Janet Warren, Cleansing the Cosmos: A Biblical Model for Conceptualizing and Counteracting Evil. Eugene, OR: Pickwick, 2012 (forthcoming).
In a nutshell she offers a biblical alternative to the predominant metaphor of evil as an army (of Satan and his demonic hordes) against which Christians engage in "spiritual warfare". She argues that while such metaphors are used in the Bible they are far more marginal than we think and that Scripture offers a range of alternative metaphors to conceptualize evil and how the church engages it.
In particular she makes use of spatial metaphors — sacred space with holiness at the centre and chaos/evil at the periphery — to reimagine evil. Tracing the biblical theme of evil from creation texts, through cultic texts, to the Four Gospels, then on to ecclesiological and eschatological texts she makes a very thorough biblical case for her views.
I did not agree with everything but I found it one of the most thought-provoking books on the demonic that I have read in many years (indeed, one of the most thought-provoking books in biblical theology that I have read for some while.)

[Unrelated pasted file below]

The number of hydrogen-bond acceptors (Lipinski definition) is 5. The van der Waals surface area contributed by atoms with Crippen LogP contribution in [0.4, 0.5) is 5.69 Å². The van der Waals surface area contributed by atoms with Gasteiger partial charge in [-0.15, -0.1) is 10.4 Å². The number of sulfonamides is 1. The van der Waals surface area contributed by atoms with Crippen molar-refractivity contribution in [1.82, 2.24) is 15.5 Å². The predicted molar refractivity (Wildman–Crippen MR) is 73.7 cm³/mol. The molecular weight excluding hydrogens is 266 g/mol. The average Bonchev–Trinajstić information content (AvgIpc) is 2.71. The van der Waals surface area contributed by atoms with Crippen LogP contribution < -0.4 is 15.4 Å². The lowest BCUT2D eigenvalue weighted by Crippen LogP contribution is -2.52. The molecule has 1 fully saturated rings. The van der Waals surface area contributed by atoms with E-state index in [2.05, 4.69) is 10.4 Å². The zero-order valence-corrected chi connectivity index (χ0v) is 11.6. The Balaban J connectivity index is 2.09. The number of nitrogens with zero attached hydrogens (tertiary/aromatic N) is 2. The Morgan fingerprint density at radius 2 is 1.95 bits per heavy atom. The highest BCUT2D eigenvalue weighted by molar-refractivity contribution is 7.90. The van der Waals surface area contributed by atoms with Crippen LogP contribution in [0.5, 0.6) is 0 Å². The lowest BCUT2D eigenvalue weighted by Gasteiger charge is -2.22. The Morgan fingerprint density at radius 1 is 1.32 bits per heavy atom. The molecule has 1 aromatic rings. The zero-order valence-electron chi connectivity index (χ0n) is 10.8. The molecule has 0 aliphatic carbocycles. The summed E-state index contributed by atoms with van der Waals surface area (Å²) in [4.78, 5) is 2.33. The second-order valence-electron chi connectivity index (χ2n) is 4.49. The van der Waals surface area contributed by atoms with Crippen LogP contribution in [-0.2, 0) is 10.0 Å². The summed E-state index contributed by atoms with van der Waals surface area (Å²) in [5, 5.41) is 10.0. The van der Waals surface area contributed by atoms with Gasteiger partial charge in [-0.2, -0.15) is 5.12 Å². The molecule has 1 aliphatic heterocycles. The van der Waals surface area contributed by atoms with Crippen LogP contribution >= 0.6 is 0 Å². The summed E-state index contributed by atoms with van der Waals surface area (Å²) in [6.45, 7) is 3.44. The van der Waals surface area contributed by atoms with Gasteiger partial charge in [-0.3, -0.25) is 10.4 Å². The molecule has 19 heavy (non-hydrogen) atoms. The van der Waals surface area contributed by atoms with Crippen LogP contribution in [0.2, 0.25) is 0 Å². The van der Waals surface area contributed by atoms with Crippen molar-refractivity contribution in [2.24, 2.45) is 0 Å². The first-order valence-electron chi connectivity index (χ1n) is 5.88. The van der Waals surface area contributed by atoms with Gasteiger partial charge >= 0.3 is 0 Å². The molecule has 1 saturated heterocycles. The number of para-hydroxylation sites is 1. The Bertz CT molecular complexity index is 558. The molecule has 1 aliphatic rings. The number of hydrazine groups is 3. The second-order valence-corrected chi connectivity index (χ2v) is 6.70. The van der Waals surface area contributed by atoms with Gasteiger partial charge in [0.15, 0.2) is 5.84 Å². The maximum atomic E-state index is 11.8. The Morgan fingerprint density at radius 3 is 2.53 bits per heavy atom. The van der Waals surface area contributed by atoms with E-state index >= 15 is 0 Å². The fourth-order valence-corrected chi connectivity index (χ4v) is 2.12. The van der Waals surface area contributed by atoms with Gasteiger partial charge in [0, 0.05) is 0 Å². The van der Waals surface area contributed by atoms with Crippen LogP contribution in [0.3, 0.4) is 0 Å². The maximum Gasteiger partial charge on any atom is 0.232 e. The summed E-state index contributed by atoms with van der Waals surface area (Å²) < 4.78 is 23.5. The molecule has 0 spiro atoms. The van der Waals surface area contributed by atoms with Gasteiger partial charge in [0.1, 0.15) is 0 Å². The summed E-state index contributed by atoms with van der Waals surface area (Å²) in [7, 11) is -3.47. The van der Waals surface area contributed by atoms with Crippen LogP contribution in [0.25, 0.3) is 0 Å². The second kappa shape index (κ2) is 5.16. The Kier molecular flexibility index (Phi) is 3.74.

Here is the cover copy:
Understanding evil spiritual forces is essential for Christian theology, yet discussion is almost always phrased in terms of “spiritual warfare.” Warfare language is problematic, being dualistic, assigning a high degree of ontology to evil, associated with violence, and poorly applicable to ministry. This original and unique study proposes a biblically-based model as the first alternative to a “spiritual warfare” framework for dealing with the demonic, thus providing insights for preaching, counseling, and missiology. Warren develops this model using metaphor theory and examining four biblical themes: creation, cult, Christ, and church. Metaphors of cleansing, ordering, and boundary-setting are developed in contrast to battle imagery, and relevant theological issues are engaged (Boyd’s warfare imagery, Barth’s ideas of evil as “nothingness,” and Eliade’s notion of the sacred and the profane). The role of the Holy Spirit is emphasized, and the ontology of evil minimized. This model incorporates concentric circles, evil being considered peripheral to divine reality. Warren’s well-constructed model provides a refreshing alternative to current “spiritual warfare” models.